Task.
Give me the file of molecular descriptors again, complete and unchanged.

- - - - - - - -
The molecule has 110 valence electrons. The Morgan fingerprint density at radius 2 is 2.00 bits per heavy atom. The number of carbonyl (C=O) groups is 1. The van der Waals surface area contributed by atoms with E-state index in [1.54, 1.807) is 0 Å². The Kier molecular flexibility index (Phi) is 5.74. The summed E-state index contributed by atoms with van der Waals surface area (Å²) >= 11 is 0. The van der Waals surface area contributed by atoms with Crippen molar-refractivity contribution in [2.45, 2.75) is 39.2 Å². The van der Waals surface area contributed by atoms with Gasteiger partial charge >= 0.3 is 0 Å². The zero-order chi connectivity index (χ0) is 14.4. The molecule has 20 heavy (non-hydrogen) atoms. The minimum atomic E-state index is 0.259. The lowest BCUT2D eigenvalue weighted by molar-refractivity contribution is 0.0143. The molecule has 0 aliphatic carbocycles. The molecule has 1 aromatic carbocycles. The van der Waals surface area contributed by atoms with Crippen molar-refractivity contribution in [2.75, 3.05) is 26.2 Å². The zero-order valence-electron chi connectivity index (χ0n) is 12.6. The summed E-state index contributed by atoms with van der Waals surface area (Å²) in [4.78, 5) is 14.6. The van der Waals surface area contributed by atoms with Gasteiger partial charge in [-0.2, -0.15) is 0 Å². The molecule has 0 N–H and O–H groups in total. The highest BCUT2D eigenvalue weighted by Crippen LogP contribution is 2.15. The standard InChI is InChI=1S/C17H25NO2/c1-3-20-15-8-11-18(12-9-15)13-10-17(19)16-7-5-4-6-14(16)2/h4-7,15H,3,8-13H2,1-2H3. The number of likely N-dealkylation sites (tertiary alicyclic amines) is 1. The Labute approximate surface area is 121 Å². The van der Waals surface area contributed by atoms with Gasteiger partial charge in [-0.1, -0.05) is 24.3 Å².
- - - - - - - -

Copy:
The molecule has 110 valence electrons. The Morgan fingerprint density at radius 2 is 2.00 bits per heavy atom. The number of carbonyl (C=O) groups is 1. The van der Waals surface area contributed by atoms with E-state index in [1.54, 1.807) is 0 Å². The Kier molecular flexibility index (Phi) is 5.74. The summed E-state index contributed by atoms with van der Waals surface area (Å²) >= 11 is 0. The van der Waals surface area contributed by atoms with Crippen molar-refractivity contribution in [2.45, 2.75) is 39.2 Å². The van der Waals surface area contributed by atoms with Gasteiger partial charge >= 0.3 is 0 Å². The zero-order chi connectivity index (χ0) is 14.4. The molecule has 20 heavy (non-hydrogen) atoms. The minimum atomic E-state index is 0.259. The lowest BCUT2D eigenvalue weighted by molar-refractivity contribution is 0.0143. The molecule has 0 aliphatic carbocycles. The molecule has 1 aromatic carbocycles. The van der Waals surface area contributed by atoms with Crippen molar-refractivity contribution in [2.75, 3.05) is 26.2 Å². The zero-order valence-electron chi connectivity index (χ0n) is 12.6. The summed E-state index contributed by atoms with van der Waals surface area (Å²) in [4.78, 5) is 14.6. The van der Waals surface area contributed by atoms with Gasteiger partial charge in [-0.2, -0.15) is 0 Å². The molecule has 0 N–H and O–H groups in total. The highest BCUT2D eigenvalue weighted by Crippen LogP contribution is 2.15. The standard InChI is InChI=1S/C17H25NO2/c1-3-20-15-8-11-18(12-9-15)13-10-17(19)16-7-5-4-6-14(16)2/h4-7,15H,3,8-13H2,1-2H3. The number of likely N-dealkylation sites (tertiary alicyclic amines) is 1. The Labute approximate surface area is 121 Å². The van der Waals surface area contributed by atoms with Gasteiger partial charge in [-0.1, -0.05) is 24.3 Å².